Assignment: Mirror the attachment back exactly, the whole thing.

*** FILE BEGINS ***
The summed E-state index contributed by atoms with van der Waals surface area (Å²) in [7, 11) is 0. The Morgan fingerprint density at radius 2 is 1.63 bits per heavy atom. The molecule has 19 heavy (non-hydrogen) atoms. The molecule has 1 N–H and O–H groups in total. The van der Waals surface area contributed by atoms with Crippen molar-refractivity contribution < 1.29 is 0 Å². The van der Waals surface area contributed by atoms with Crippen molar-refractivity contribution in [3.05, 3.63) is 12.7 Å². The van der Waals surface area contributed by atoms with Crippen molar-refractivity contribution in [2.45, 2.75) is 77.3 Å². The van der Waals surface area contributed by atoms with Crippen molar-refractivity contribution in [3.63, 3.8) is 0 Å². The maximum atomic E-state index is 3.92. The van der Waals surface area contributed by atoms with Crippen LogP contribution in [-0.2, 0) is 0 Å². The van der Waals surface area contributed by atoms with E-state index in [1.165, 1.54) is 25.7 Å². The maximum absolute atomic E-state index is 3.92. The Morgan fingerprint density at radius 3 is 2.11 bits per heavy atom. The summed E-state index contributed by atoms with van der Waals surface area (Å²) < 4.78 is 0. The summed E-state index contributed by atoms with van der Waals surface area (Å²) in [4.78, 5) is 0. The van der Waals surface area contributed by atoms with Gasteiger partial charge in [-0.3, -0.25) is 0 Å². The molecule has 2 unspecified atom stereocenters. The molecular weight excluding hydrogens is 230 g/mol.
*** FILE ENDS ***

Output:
The summed E-state index contributed by atoms with van der Waals surface area (Å²) in [7, 11) is 0. The Morgan fingerprint density at radius 2 is 1.63 bits per heavy atom. The molecule has 19 heavy (non-hydrogen) atoms. The molecule has 1 N–H and O–H groups in total. The van der Waals surface area contributed by atoms with Crippen molar-refractivity contribution < 1.29 is 0 Å². The van der Waals surface area contributed by atoms with Crippen molar-refractivity contribution in [3.05, 3.63) is 12.7 Å². The van der Waals surface area contributed by atoms with Crippen molar-refractivity contribution in [2.45, 2.75) is 77.3 Å². The van der Waals surface area contributed by atoms with Crippen molar-refractivity contribution in [3.63, 3.8) is 0 Å². The maximum atomic E-state index is 3.92. The van der Waals surface area contributed by atoms with Crippen LogP contribution in [-0.2, 0) is 0 Å². The van der Waals surface area contributed by atoms with E-state index in [1.165, 1.54) is 25.7 Å². The maximum absolute atomic E-state index is 3.92. The Morgan fingerprint density at radius 3 is 2.11 bits per heavy atom. The summed E-state index contributed by atoms with van der Waals surface area (Å²) < 4.78 is 0. The summed E-state index contributed by atoms with van der Waals surface area (Å²) in [4.78, 5) is 0. The van der Waals surface area contributed by atoms with Gasteiger partial charge in [-0.3, -0.25) is 0 Å². The molecule has 2 unspecified atom stereocenters. The molecular weight excluding hydrogens is 230 g/mol.